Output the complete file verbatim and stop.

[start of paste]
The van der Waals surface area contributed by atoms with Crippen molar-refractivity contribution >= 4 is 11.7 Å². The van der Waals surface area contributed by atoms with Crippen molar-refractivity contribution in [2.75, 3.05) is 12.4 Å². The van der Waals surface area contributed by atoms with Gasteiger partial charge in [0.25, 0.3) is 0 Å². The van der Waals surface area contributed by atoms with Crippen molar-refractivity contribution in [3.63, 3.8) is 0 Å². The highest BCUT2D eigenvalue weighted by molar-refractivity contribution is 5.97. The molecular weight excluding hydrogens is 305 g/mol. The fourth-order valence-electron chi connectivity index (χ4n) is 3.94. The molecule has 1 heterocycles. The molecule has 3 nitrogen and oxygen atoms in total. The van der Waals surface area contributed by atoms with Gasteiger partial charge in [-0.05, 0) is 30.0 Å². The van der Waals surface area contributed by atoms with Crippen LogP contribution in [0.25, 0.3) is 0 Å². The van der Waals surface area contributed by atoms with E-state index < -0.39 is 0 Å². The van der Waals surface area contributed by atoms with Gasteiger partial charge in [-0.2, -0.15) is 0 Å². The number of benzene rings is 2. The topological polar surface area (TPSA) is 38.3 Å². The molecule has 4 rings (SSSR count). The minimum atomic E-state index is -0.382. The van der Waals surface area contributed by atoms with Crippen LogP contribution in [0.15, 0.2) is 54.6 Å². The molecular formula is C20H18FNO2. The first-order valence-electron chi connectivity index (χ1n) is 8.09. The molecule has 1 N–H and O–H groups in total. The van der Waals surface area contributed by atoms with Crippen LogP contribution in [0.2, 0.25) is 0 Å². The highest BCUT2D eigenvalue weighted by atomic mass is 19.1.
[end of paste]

The van der Waals surface area contributed by atoms with Crippen molar-refractivity contribution >= 4 is 11.7 Å². The van der Waals surface area contributed by atoms with Crippen molar-refractivity contribution in [2.75, 3.05) is 12.4 Å². The van der Waals surface area contributed by atoms with Gasteiger partial charge in [0.25, 0.3) is 0 Å². The van der Waals surface area contributed by atoms with Crippen molar-refractivity contribution in [3.63, 3.8) is 0 Å². The highest BCUT2D eigenvalue weighted by molar-refractivity contribution is 5.97. The molecular weight excluding hydrogens is 305 g/mol. The fourth-order valence-electron chi connectivity index (χ4n) is 3.94. The molecule has 1 heterocycles. The molecule has 3 nitrogen and oxygen atoms in total. The van der Waals surface area contributed by atoms with Gasteiger partial charge in [-0.05, 0) is 30.0 Å². The van der Waals surface area contributed by atoms with Crippen LogP contribution in [0.25, 0.3) is 0 Å². The van der Waals surface area contributed by atoms with E-state index < -0.39 is 0 Å². The van der Waals surface area contributed by atoms with Gasteiger partial charge in [-0.2, -0.15) is 0 Å². The number of benzene rings is 2. The topological polar surface area (TPSA) is 38.3 Å². The molecule has 4 rings (SSSR count). The minimum atomic E-state index is -0.382. The van der Waals surface area contributed by atoms with Crippen LogP contribution in [0.15, 0.2) is 54.6 Å². The molecular formula is C20H18FNO2. The first-order valence-electron chi connectivity index (χ1n) is 8.09. The molecule has 1 N–H and O–H groups in total. The van der Waals surface area contributed by atoms with Crippen LogP contribution in [0.2, 0.25) is 0 Å². The highest BCUT2D eigenvalue weighted by atomic mass is 19.1.